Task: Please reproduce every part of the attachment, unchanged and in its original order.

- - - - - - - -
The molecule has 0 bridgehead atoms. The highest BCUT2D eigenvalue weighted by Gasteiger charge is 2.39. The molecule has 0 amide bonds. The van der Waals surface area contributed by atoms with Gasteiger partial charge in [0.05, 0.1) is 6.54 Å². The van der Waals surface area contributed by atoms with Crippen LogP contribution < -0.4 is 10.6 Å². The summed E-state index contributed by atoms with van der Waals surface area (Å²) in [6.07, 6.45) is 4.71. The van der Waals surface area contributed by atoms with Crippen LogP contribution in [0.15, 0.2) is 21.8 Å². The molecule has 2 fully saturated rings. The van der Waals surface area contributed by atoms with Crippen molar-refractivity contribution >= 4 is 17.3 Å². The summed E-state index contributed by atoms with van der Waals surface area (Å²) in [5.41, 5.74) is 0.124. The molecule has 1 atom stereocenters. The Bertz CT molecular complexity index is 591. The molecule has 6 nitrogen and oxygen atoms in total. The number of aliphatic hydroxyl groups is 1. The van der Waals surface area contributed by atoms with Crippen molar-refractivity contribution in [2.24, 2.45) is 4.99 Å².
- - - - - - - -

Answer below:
The molecule has 0 bridgehead atoms. The highest BCUT2D eigenvalue weighted by Gasteiger charge is 2.39. The molecule has 0 amide bonds. The van der Waals surface area contributed by atoms with Gasteiger partial charge in [0.05, 0.1) is 6.54 Å². The van der Waals surface area contributed by atoms with Crippen LogP contribution < -0.4 is 10.6 Å². The summed E-state index contributed by atoms with van der Waals surface area (Å²) in [6.07, 6.45) is 4.71. The van der Waals surface area contributed by atoms with Crippen LogP contribution in [0.15, 0.2) is 21.8 Å². The molecule has 2 fully saturated rings. The van der Waals surface area contributed by atoms with Crippen molar-refractivity contribution >= 4 is 17.3 Å². The summed E-state index contributed by atoms with van der Waals surface area (Å²) in [5.41, 5.74) is 0.124. The molecule has 1 atom stereocenters. The Bertz CT molecular complexity index is 591. The molecule has 6 nitrogen and oxygen atoms in total. The number of aliphatic hydroxyl groups is 1. The van der Waals surface area contributed by atoms with Crippen molar-refractivity contribution in [2.24, 2.45) is 4.99 Å².